1980 Societal Assessment of SPS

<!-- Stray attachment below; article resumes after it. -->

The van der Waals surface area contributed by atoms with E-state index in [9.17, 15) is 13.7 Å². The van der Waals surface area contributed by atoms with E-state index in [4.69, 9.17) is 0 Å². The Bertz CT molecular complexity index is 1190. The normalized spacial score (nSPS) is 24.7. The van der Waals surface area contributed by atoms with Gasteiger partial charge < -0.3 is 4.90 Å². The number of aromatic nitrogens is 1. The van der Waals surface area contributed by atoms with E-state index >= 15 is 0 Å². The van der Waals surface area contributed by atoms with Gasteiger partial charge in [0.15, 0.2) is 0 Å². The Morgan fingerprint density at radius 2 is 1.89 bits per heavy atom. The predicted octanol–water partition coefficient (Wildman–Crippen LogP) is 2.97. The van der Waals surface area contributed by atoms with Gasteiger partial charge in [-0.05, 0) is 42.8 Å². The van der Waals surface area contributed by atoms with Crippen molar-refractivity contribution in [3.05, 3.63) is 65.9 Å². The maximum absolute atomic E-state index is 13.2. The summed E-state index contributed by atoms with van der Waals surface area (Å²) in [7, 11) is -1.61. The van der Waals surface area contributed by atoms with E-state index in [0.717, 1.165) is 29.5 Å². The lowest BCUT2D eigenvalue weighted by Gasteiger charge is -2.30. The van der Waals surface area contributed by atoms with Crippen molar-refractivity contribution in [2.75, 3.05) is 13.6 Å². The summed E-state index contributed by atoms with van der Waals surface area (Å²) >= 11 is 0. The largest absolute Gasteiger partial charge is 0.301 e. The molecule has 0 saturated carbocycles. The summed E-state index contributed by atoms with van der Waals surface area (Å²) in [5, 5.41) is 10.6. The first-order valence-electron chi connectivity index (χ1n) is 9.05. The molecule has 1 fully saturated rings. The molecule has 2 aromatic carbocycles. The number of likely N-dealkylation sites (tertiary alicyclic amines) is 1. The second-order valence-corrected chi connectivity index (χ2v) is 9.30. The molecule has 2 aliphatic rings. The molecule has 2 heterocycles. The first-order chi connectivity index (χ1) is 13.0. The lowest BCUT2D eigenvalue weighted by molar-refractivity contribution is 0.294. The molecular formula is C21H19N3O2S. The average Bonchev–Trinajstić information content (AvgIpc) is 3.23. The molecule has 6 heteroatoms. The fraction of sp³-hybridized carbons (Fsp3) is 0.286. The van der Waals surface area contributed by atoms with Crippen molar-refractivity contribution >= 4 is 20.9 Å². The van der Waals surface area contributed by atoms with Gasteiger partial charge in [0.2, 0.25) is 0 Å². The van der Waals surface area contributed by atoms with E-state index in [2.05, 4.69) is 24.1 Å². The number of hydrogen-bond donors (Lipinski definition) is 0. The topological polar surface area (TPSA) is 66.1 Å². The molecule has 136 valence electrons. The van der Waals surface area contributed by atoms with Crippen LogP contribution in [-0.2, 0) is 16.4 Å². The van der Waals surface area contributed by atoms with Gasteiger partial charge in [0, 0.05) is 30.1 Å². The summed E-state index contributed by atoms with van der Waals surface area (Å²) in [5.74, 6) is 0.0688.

utility integration requirements because financial risks and lead times will vary for state and local participants. However, barriers to utility participation can be removed by appropriate institutional arrangements and coordination. In general, once higher order problems are solved (e.g., system costs compared to alternatives and availability of rectenna sites) institutional and regulatory problems should be more amenable to solution since risks and lead times will have been reduced or at least clarified. International Issues International issues confronting SPS development present a complex array of problems requiring significantly more research as well as coordination with other international entities whose inputs are critical. There will be a need for new international treaties, particularly with regard to orbital slot assignments and ensuring the peaceful use of SPS. Since an international organization is strongly indicated for SPS development and commercialization, it is incumbent upon the U.S. to fully understand the stakes which international actors would have in any multinational SPS program. The precise level of international participation must still be weighed in terms of a timely response to U.S. energy needs. To make these judgements will require knowledge of: (1) who potential participants would be; (2) what their interest in an SPS program would be; and (3) how U.S. and foreign interests would mesh. Public Concerns It is necessary to involve the public in SPS decision making and to respond to public concerns. In the Societal Assessment a mechanism for exploring the ways and means of involving the public, the Public Outreach Experiment, was implemented. Future studies of public concerns should utilize an outreach mechanism in broadened form to reach a larger representation of public interests.4 The results of public acceptability studies suggest that public acceptance of SPS will not be easily obtained. There are elements of the SPS system which are the basis for both opposition and support from the public, and it is possible that controversy and conflict among different public sectors indicative of competing values and perceptions of the SPS system may result.